What is a Nominative Determinism?
Posted on March 25, 2015
My friend Darren posted something on Facebook yesterday that was asking whether the fact that David Beckham was born at Whipps Cross Hospital was an example of a nominative determinism.
For those of you on the planet Zark, David Beckham, in between silly haircuts and marrying a pouting, poor excuse for a pop singer, was once a footballer who was renowned for his ability to whip in crosses for his grateful team-mates playing for England, Manchester United, Real Madrid and L.A Cadbury or whatever they were called.
So Whipps Cross Hospital was quite an apt name for the birthplace of David Beckham, but it can’t really be classed as a nominative determinism as it is not associated directly to name. If his name was David Bendham however, we really would be in business.
Intrigued by nominative determinisms, I looked them up on the internet and discovered that psychologists have often worked on a theory of symmetry that suggests that people could be inexorably drawn to their name when it came to their chosen career. For example, I had a plumber working for me once called Richard Tapp.
Also known as an aptronym, the term “positive determinism” was coined by New Scientist journalist, John Hoyland, after he was alerted by a scientific report that was written about issues with incontinence.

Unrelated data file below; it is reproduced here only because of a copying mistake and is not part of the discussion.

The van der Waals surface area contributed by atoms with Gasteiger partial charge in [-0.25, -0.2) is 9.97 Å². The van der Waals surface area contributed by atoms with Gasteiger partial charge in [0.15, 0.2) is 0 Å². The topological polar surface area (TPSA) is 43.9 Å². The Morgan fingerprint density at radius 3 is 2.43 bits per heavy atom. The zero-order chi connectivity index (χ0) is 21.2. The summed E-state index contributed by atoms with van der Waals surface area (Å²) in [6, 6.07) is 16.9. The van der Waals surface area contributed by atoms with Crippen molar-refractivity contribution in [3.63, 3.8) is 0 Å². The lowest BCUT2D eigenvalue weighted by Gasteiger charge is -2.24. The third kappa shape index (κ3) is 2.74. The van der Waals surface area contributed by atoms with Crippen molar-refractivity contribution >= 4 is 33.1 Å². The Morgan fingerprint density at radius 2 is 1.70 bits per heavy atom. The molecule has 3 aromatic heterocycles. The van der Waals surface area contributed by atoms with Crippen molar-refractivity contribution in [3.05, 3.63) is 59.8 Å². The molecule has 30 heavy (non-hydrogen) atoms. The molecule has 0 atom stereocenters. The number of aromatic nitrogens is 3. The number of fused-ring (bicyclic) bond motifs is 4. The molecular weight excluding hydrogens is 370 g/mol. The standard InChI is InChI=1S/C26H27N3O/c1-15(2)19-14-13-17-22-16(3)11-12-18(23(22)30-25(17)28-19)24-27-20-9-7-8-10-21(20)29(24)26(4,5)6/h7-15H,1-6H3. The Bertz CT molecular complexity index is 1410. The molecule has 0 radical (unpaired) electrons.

The report, I kid you not, was written by none other than JW Splatt and D Weedon. It was a remarkable day for Hoyland because just a few hours later he discovered a book on the Polar Regions by Daniel Snowman. It leads a cynic to believe that Hoyland was telling fibs to create a good story, but these publications do actually exist.
Hoyland is not the first to come up with this theory, psychologist Karl Jung wrote in his book, Synchronicity (1952), that there was a “sometimes quite grotesque coincidence between a man’s name and his peculiarities”.
Jung used as an example, the psychiatrist Freud, which translates as “joy” and relates to his pleasure principle, and his own name (Jung) meaning young – and his theory of rebirth, as examples of what he described “the compulsion of the name”.
However despite Hoyland’s theories, there is no concrete evidence to suggest that people are drawn to their names in their profession. In fact when you see names such as Butcher, Baker, Tailor and Smith where people were named after their chosen professions, they actually evolved in reverse to his theory.
However, it is a subject that is good fun amongst a seemingly endless list of bad news stories this week, so I have found some great examples of nominative determinisms to lighten up your day. Please do add any you know of in the comments page at the bottom of the post.
Mark Avery – Former Director of the RSPB
Randy Vickers – Vicar
Dick Chopp – Urologist
Bruno Fromage – MD of Dairy Company Danone
Rod Muddle – Aviation Planner
Vani Stambalovo (Above) – Bulgarian 110 metre hurdler
Robin Mahfood – CEO-Food for the Poor
Sgt Paul Paulos – St Pauls Police
Christian Guy – Centre for Social Justice
And of course, who could forget the poet, William Wordsworth.
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